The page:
Farm manures pose oestrogen threat to water

Animal manures can be a significant source of oestrogen pollution in surface and groundwaters, a recent scientific review has concluded.1 Livestock manures and poultry litter contain high levels of oestrogens and the compounds are sufficiently mobile when spread on land to enter watercourses and aquifers.

Typical levels of the natural oestrogens 17a-oestradiol, 17ß-oestradiol and estrone reach hundreds or even thousands of micrograms per kilogram dry weight, the review notes. After land spreading of manure, concentrations of up 3,500 nanograms per litre of oestradiol have been reported in run-off. Oestradiol concentrations of only 30ng/l can cause effects in fish.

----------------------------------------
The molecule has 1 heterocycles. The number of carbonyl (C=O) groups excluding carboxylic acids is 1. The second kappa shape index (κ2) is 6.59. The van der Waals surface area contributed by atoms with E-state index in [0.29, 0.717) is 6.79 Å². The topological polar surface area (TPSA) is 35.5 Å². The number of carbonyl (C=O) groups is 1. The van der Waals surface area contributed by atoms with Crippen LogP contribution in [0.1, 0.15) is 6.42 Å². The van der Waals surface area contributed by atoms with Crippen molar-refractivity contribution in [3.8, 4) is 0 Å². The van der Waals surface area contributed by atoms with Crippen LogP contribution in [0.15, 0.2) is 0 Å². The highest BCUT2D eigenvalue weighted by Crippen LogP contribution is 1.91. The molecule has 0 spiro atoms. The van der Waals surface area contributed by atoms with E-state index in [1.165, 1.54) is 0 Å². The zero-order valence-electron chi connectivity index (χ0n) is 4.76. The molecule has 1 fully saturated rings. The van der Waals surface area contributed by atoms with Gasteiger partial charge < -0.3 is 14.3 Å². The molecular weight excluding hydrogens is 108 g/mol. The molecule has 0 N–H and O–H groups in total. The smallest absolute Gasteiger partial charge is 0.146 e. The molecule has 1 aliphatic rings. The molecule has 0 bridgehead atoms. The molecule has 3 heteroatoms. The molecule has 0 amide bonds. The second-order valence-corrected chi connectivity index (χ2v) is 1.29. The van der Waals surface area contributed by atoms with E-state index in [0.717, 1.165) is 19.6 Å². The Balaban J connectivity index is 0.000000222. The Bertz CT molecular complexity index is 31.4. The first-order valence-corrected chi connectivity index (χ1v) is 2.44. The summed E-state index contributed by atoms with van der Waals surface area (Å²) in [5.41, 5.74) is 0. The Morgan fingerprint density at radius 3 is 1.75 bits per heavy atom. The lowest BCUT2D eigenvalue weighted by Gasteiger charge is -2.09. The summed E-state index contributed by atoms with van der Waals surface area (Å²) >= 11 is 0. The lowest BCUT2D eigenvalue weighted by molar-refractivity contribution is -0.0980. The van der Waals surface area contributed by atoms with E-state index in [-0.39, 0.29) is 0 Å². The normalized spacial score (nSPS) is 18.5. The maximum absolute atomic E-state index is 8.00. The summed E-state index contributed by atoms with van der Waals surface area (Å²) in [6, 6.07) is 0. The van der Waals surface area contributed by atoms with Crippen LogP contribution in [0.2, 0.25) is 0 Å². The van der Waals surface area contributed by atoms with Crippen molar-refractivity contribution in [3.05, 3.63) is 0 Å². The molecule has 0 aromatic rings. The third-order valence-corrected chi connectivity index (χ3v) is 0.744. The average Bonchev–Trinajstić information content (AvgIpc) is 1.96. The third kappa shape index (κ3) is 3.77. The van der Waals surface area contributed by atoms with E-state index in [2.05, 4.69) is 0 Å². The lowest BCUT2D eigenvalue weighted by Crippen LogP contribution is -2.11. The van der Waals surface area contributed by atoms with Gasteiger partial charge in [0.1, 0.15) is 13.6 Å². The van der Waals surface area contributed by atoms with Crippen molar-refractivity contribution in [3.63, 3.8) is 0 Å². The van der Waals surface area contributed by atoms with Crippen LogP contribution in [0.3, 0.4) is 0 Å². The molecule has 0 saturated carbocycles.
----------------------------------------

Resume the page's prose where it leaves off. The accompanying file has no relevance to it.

The review notes that the US Geological Survey reported oestradiol levels of up to 200ng/l of oestradiol and 120ng/l of oestrone in streams polluted by animal manures.

Another US study found a strong correlation between faecal coliform concentrations and oestradiol in groundwaters from a livestock farming area of Arkansas. Oestradiol levels in the water ranged from 6-66ng/l.

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